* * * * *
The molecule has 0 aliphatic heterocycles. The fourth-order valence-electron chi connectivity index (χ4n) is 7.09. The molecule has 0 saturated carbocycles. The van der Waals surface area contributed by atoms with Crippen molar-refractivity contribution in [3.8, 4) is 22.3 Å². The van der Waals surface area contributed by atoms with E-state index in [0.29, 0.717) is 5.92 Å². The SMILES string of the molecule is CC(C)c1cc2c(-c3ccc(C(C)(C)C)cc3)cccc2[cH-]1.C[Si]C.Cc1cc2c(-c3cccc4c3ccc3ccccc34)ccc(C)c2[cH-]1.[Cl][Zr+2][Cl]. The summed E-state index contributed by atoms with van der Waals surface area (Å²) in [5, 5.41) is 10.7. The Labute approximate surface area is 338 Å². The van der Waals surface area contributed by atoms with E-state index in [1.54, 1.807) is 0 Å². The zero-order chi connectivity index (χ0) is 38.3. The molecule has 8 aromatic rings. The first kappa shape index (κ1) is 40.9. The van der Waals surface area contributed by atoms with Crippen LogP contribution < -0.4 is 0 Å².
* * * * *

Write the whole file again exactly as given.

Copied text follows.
The molecule has 0 aliphatic heterocycles. The fourth-order valence-electron chi connectivity index (χ4n) is 7.09. The molecule has 0 saturated carbocycles. The van der Waals surface area contributed by atoms with Crippen molar-refractivity contribution in [3.8, 4) is 22.3 Å². The van der Waals surface area contributed by atoms with E-state index in [0.29, 0.717) is 5.92 Å². The SMILES string of the molecule is CC(C)c1cc2c(-c3ccc(C(C)(C)C)cc3)cccc2[cH-]1.C[Si]C.Cc1cc2c(-c3cccc4c3ccc3ccccc34)ccc(C)c2[cH-]1.[Cl][Zr+2][Cl]. The summed E-state index contributed by atoms with van der Waals surface area (Å²) in [5, 5.41) is 10.7. The Labute approximate surface area is 338 Å². The van der Waals surface area contributed by atoms with E-state index in [1.54, 1.807) is 0 Å². The zero-order chi connectivity index (χ0) is 38.3. The molecule has 8 aromatic rings. The first kappa shape index (κ1) is 40.9. The van der Waals surface area contributed by atoms with Crippen LogP contribution < -0.4 is 0 Å².